Modulating cellular adhesion through nanotopography

Paolo Decuzzi, Mauro Ferrari

Research output: Contribution to journalArticlepeer-review

119 Scopus citations


Cellular adhesion is a fundamental process in the development of scaffolds for tissue engineering; in the design of biosensors and in preparing antibacterial substrates. A theoretical model is presented for predicting the strength of cellular adhesion to originally inert surfaces as a function of the substrate topography, accounting for both specific (ligand-receptor) and non-specific interfacial interactions. Three regimes have been identified depending on the surface energy (γ) of the substrate: for small γ, any increase in roughness is detrimental to adhesion; for large γ, an optimal roughness exists that maximizes adhesion; and for intermediate γ, surface roughness has a minor effect on adhesion. The results presented are in qualitative agreement with several experimental observations and can capture the long-term equilibrium configuration of the system. The model proposed supports the notion for rationally designing substrates where topography and physico-chemical properties are tailored to favour cellular proliferation whilst repelling bacterial adhesion.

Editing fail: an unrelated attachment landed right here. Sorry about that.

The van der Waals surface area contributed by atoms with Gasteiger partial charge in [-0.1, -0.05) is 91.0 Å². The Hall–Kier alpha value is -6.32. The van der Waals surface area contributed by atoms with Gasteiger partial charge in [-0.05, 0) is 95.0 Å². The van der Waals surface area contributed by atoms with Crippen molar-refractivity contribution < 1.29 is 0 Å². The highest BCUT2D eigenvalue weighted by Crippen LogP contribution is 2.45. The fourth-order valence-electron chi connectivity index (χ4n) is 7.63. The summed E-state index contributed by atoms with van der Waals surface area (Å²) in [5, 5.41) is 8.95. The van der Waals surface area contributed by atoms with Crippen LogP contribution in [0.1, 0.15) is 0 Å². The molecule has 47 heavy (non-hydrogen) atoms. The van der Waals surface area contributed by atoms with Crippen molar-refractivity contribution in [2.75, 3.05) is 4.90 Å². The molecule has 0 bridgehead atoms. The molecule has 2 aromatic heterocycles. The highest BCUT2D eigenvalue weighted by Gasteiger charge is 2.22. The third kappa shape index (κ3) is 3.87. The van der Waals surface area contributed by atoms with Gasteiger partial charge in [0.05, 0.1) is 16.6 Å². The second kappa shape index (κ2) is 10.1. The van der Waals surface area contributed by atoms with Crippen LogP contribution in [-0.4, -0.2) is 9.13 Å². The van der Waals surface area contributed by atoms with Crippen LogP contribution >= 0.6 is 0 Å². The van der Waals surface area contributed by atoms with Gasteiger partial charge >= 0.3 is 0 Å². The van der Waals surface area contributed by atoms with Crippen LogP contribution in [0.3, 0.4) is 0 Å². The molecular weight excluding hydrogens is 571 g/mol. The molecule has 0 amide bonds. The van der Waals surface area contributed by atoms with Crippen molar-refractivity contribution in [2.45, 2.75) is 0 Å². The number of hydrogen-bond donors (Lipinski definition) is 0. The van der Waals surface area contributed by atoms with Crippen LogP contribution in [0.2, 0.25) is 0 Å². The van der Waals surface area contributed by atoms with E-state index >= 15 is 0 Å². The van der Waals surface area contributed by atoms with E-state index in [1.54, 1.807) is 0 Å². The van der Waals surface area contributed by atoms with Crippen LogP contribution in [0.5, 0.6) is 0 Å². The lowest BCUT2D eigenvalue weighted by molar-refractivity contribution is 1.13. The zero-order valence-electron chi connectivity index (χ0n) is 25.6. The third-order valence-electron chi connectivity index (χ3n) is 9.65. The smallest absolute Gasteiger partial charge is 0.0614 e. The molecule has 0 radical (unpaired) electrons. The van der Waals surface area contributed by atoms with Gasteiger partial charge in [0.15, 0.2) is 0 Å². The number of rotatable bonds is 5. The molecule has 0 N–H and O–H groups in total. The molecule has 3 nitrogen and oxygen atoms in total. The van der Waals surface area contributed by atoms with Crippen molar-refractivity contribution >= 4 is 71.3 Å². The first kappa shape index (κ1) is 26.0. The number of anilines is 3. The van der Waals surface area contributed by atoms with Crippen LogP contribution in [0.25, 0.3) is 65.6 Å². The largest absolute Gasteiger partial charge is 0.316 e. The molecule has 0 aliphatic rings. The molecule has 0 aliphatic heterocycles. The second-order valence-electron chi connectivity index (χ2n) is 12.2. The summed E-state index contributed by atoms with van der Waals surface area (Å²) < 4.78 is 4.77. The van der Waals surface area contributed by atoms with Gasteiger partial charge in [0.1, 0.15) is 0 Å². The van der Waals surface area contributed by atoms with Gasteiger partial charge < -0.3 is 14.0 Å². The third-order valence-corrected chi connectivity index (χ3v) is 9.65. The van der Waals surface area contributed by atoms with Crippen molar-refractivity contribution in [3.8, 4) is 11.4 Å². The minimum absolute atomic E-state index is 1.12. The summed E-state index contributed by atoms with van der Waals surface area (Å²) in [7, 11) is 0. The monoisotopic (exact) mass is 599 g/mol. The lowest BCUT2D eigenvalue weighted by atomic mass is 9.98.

Original languageEnglish (US)
Pages (from-to)173-179
Number of pages7
Issue number1
StatePublished - Jan 2010


  • Cellular adhesion
  • Mathematical modelling
  • Nanotopography
  • Surface energy

ASJC Scopus subject areas

  • Biomaterials
  • Bioengineering
  • Ceramics and Composites
  • Mechanics of Materials
  • Biophysics


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